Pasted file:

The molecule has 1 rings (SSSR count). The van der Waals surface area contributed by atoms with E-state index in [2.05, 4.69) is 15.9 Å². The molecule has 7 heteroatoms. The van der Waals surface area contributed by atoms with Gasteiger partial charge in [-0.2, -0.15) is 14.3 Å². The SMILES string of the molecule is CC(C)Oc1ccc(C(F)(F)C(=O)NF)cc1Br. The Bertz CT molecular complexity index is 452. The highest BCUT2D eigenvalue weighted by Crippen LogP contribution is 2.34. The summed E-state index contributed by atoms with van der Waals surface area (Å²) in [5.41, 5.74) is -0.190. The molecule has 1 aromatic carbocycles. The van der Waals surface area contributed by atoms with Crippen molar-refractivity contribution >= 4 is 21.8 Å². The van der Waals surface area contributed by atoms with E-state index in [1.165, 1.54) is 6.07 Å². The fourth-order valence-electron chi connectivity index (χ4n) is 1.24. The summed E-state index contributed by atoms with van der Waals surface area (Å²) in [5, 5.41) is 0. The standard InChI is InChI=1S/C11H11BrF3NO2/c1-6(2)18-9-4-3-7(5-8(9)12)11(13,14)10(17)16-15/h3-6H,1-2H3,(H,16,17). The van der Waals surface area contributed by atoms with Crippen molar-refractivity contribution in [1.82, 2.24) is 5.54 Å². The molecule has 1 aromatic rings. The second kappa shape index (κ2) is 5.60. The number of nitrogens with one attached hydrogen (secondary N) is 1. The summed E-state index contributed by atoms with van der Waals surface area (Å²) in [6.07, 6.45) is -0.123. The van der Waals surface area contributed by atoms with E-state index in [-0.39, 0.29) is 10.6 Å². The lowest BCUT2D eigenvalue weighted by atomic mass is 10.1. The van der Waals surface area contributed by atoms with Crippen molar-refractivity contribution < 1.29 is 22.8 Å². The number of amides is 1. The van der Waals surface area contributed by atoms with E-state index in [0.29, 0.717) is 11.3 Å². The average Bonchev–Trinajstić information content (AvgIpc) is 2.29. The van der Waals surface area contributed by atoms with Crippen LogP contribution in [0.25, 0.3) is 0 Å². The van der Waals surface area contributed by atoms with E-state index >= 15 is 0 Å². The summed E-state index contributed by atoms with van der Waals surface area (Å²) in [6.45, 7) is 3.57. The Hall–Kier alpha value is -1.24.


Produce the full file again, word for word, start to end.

The molecule has 1 rings (SSSR count). The van der Waals surface area contributed by atoms with E-state index in [2.05, 4.69) is 15.9 Å². The molecule has 7 heteroatoms. The van der Waals surface area contributed by atoms with Gasteiger partial charge in [-0.2, -0.15) is 14.3 Å². The SMILES string of the molecule is CC(C)Oc1ccc(C(F)(F)C(=O)NF)cc1Br. The Bertz CT molecular complexity index is 452. The highest BCUT2D eigenvalue weighted by Crippen LogP contribution is 2.34. The summed E-state index contributed by atoms with van der Waals surface area (Å²) in [5.41, 5.74) is -0.190. The molecule has 1 aromatic carbocycles. The van der Waals surface area contributed by atoms with Crippen molar-refractivity contribution >= 4 is 21.8 Å². The van der Waals surface area contributed by atoms with E-state index in [1.165, 1.54) is 6.07 Å². The fourth-order valence-electron chi connectivity index (χ4n) is 1.24. The summed E-state index contributed by atoms with van der Waals surface area (Å²) in [5, 5.41) is 0. The standard InChI is InChI=1S/C11H11BrF3NO2/c1-6(2)18-9-4-3-7(5-8(9)12)11(13,14)10(17)16-15/h3-6H,1-2H3,(H,16,17). The van der Waals surface area contributed by atoms with Crippen molar-refractivity contribution in [1.82, 2.24) is 5.54 Å². The molecule has 1 aromatic rings. The second kappa shape index (κ2) is 5.60. The number of nitrogens with one attached hydrogen (secondary N) is 1. The summed E-state index contributed by atoms with van der Waals surface area (Å²) in [6.07, 6.45) is -0.123. The van der Waals surface area contributed by atoms with E-state index in [-0.39, 0.29) is 10.6 Å². The lowest BCUT2D eigenvalue weighted by atomic mass is 10.1. The van der Waals surface area contributed by atoms with Crippen molar-refractivity contribution < 1.29 is 22.8 Å². The number of amides is 1. The van der Waals surface area contributed by atoms with E-state index in [0.29, 0.717) is 11.3 Å². The average Bonchev–Trinajstić information content (AvgIpc) is 2.29. The van der Waals surface area contributed by atoms with Crippen LogP contribution in [0.25, 0.3) is 0 Å². The van der Waals surface area contributed by atoms with E-state index >= 15 is 0 Å². The summed E-state index contributed by atoms with van der Waals surface area (Å²) in [6.45, 7) is 3.57. The Hall–Kier alpha value is -1.24.